7. Welland, the reason I mentioned the gauge of wire in my previous post is because the wire that supplies current to the trailer socket (and then on to the fridge and the battery in the caravan) may not be chunky enough. If the wire is too thin, then there will be a voltage drop along the wire, which means that although you get a voltage change at the battery terminals on the car, the voltage at the trailer hitch socket and then the caravan is a lot less or there is none at all. What you end up seeing is just the battery voltage of the caravan battery. In bad installations, even if the wiring has been installed specially, it can still be under-spec and dangerously thin and risk catching fire if it's trying to supply current to the caravan fridge and a discharged caravan battery at the same time. In some really bad cases I've seen caravan wiring tapped into wires in the boot, relying on the car's wiring harness to supply several amps to the caravan socket, something it was never designed to do. You need to work logically on this and go back to basics. Don't assume anything, including the fact that the wiring for charging is actually installed in the car! Check first you need to check that the car battery voltage goes from 12.5v or thereabouts when the hybrid system is inactive to 14v approx. when you press the start button and the hybrid system is active. That then gives you the base to work from because you can see the voltage jump is happening. A tired battery may not reach the required voltage. Then check you have decent gauge wire installed from the car battery terminals to the trailer socket (through a fuse at the car battery terminal of course). You then need to make sure the wire goes to the correct pin on the socket and that the voltage is exactly the same at the trailer hitch as the battery terminal. Then check the wiring on the caravan plug corresponds to the wiring on the caravan socket. I've seen installations where the pins are not matched so you can plug the caravan socket into the car, but you'd never get voltage to the caravan because the car is supplying a different pin on the socket than the caravan is wired to on the plug. It's more common than you think, because different people wired up the car socket and the caravan socket. Once you are sure you've got a voltage step at hybrid switch on, decent gauge wiring to the socket, no voltage drop, the car and the caravan connect to the same pins and you have a good connection from the car battery terminals to the caravan, then you can measure the voltage at the changeover relay in the caravan. When the caravan is plugged into the car, the nominal 12.5 volts of the car battery should not cause the relay to switch from house mode to charge mode. When the hybrid system is activated on the car (the same as starting the engine on a normal car), the voltage on the battery terminals on the car should raise to 14v-ish. The same voltage should appear at the caravan relay and it should detect this and switch over to charge mode. Pressing the button to stop the hybrid system should drop the voltage back to 12.5-ish and the caravan relay should drop out and disconnect the fridge and battery. If it doesn't then you are in danger of flattening the 12v battery which comes with it's own issues on a hybrid. Just see the number of posts on here relating to dead 12v batteries on hybrids. :-) Hopefully that should cover most of everything. I'm a bit rusty with trailer and caravan electrics, haven't done it for a few years (pre 13-pin socket era) and it changes constantly. That's another reason why the plug and socket might be wired differently: because the standards can change year-to-year.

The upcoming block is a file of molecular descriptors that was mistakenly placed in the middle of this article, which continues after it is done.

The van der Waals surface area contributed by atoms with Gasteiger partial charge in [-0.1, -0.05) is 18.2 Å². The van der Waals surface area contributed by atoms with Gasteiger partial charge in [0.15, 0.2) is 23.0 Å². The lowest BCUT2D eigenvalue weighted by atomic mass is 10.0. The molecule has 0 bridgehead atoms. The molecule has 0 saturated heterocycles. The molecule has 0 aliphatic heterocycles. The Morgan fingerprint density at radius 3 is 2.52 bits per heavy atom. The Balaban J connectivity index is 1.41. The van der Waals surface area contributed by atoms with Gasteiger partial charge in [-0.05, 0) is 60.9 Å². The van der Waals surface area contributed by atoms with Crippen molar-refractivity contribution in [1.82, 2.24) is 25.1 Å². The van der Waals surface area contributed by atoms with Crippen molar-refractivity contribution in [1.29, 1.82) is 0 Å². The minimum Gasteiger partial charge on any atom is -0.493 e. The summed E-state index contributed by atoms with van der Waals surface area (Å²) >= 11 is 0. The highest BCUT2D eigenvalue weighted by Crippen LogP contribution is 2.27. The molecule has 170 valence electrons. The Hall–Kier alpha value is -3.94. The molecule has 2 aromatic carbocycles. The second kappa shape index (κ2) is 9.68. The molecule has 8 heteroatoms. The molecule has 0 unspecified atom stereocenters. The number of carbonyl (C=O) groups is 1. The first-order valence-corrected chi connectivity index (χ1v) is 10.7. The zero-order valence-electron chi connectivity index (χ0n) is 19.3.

8. Exactly what I was saying. The hybrid battery maintains the 12v battery and the only thing that you can detect is when the hybrid system is activated. But then that's the hybrid version of engine running on a normal ICE-only car. The hybrid battery will maintain the 12v battery in the car and supply 12v to the caravan. If the hybrid battery can't maintain a charge then the engine will come on. But the process of starting the engine is entirely controlled by the car's electronics. The big thing you have to avoid is the caravan draining both the 12v and the hybrid batteries. So there has to be some way of disconnecting the caravan electrics from the car when the hybrid system is deactivated.